In Dirt! The Movie, Jamie Lee Curtis narrates, "When humans arrived two million years ago, everything changed for dirt."
You can't live very happily in a desert.
-- Wangari Maathai
It's alive. Dirt, that is. Dirt is earth's "living, breathing skin," the only such planetary surface in the known universe. As Dirt! The Movie begins, an animated Big Bang connects humans with dirt. Both are made of the same elements, narrates Jamie Lee Curtis, and what's more, "When humans arrived two million years ago, everything changed for dirt."
Poor dirt. As you might imagine, the story that follows in Bill Benenson and Gene Rosow's documentary -- shortened by 30 minutes for its run as part of PBS' Independent Lens -- is initially focused on people's exploitation of this seemingly constant and resilient resource. "We take the earth for granted," notes Wangari Maathai, founder of the Green Belt Movement. But of course, dirt is crucial for food, shelter, and the climate. Once it's swept away by water and wind and humans are confronted with only bare rock, then the value of dirt becomes obvious.
That value is elaborated in the film by a series of images that range from familiar -- talking heads (activists, scientists, growers) and gorgeous landscapes -- to energetically different -- most especially recurring animated sequences featuring cave drawings in motion or Digby the clump of dirt prone to emote with tiny fists raised. These suggest, perhaps, how dirt lives, how it endures water cycles, contributes to carbon cycles, how it persists and adapts, and how it has been misunderstood and increasingly, abused.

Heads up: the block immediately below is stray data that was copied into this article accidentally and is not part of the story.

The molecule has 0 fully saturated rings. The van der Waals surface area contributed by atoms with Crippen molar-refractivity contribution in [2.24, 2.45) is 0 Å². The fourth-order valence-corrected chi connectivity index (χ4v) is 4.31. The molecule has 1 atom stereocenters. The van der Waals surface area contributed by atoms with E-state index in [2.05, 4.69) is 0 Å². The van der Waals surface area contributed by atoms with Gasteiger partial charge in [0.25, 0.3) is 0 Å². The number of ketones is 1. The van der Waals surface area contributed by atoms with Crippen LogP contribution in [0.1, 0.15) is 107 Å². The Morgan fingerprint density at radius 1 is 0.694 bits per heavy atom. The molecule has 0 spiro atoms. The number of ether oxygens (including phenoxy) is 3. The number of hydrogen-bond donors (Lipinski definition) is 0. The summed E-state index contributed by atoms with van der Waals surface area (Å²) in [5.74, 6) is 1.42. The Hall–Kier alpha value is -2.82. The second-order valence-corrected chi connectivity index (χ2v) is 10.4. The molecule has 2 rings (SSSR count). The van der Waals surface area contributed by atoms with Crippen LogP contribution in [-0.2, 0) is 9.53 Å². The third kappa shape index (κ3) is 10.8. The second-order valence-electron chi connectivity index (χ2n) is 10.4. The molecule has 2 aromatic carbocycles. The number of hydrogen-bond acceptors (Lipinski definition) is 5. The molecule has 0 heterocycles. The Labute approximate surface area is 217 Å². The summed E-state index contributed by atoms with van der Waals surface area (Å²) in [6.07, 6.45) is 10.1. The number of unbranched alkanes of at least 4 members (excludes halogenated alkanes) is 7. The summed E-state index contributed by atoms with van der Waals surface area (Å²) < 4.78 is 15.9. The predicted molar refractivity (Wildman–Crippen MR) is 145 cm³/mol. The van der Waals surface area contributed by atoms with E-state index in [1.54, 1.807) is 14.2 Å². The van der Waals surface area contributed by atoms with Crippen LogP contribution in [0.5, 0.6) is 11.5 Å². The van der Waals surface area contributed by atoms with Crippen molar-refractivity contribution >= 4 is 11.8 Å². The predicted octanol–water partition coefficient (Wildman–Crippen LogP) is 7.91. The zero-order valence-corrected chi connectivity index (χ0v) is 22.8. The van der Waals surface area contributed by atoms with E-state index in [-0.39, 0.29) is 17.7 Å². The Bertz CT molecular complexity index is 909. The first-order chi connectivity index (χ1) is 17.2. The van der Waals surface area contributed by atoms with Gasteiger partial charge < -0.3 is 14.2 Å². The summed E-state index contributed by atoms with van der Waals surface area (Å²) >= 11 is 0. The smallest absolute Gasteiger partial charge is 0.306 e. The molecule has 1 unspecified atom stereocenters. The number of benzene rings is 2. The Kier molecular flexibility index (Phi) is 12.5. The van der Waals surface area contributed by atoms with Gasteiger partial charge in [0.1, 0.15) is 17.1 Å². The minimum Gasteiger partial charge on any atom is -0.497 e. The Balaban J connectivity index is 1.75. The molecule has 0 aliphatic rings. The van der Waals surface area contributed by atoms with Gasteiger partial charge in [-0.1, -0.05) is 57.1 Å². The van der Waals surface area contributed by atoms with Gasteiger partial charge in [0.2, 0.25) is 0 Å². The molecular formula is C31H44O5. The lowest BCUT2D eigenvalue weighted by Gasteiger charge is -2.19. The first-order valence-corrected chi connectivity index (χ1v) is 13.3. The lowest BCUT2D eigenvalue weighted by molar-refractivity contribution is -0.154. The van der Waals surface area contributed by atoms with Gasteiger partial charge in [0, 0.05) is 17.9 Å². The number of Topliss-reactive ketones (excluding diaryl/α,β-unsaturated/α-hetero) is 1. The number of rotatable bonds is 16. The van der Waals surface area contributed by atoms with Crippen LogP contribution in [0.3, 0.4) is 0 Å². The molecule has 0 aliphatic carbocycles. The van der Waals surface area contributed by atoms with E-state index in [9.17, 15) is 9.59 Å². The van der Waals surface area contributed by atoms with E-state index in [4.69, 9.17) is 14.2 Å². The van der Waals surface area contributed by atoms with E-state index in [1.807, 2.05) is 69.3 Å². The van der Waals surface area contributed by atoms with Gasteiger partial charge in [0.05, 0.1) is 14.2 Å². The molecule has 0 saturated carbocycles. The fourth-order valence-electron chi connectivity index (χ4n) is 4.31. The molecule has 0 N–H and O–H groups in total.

As more and more people are removed from daily encounters with dirt, says Bill Logan, author of the Dirt!, the book that inspired the movie, they lose sight of what dirt does. "I decided to write a book about dirt," he explains, "because in the city, people don’t seem to believe in it. People don’t seem to believe in nature at all." It's a colorful formulation, using "belief" to describe the prolonged process of losing connections to land and water, to seasons, weather, and organic processes. Dirt, he proposes, is a means to reconnect.
The litany of offenses against the earth is long and much of it is familiar. The Dust Bowl was the result of monoculture, planting a single crop over millions of acres until the land was sapped of nutrients, a lesson that has not been wholly learned, says Miguel Altieri, an entomologist at Berkeley (that is, he submits, "You don't put all the eggs in one basket!"). By the same token, anthropologist Jeremy Narby (author of The Intelligence of Nature points out that pesticides are by definition toxic: "If it kills insects, it's gonna kill us too," he says, as an animated scene shows marine life dying away, leaving behind a "massive dead zone where only jellyfish can thrive." This threat is paralleled by another sort on land, when another animated scene shows mountaintop removal mining. The practice is not only not "cheap," as it's been advertised, but also environmentally costly. David Orr says "It's a fabric of life being torn apart and can never be put back together again."
All these horror stories are countered by efforts to reclaim, salvage, and live in harmony with dirt. French environmentalist and farmer Pierre Rabhi (who co-wrote As in the Heart, So in the Earth: Reversing the Desertification of the Soul and the Soil) proclaims, "At times, I am dirt's father because I take care of it, at times dirt is my mother because she feeds me. We share a loving relationship." A version of this relationship is visible in the example of inmates at Rikers Island, now participating in the Greenhouse Program. As they stoop to plant and smile at the camera, James Jiler tells you what you're looking at: "As they start moving through the garden, you almost see their chest cavities expand."
If Dirt! The Movie can be didactic and earnest, it is also playful and passionate. Wangari Maathai urges you to feel part of the project, to follow the example of a hummingbird in a fable she tells, to do the best you can. "Even though what you are doing may be very small, may be insignificant as far as you're concerned, collectively," she says, "We will accomplish a lot."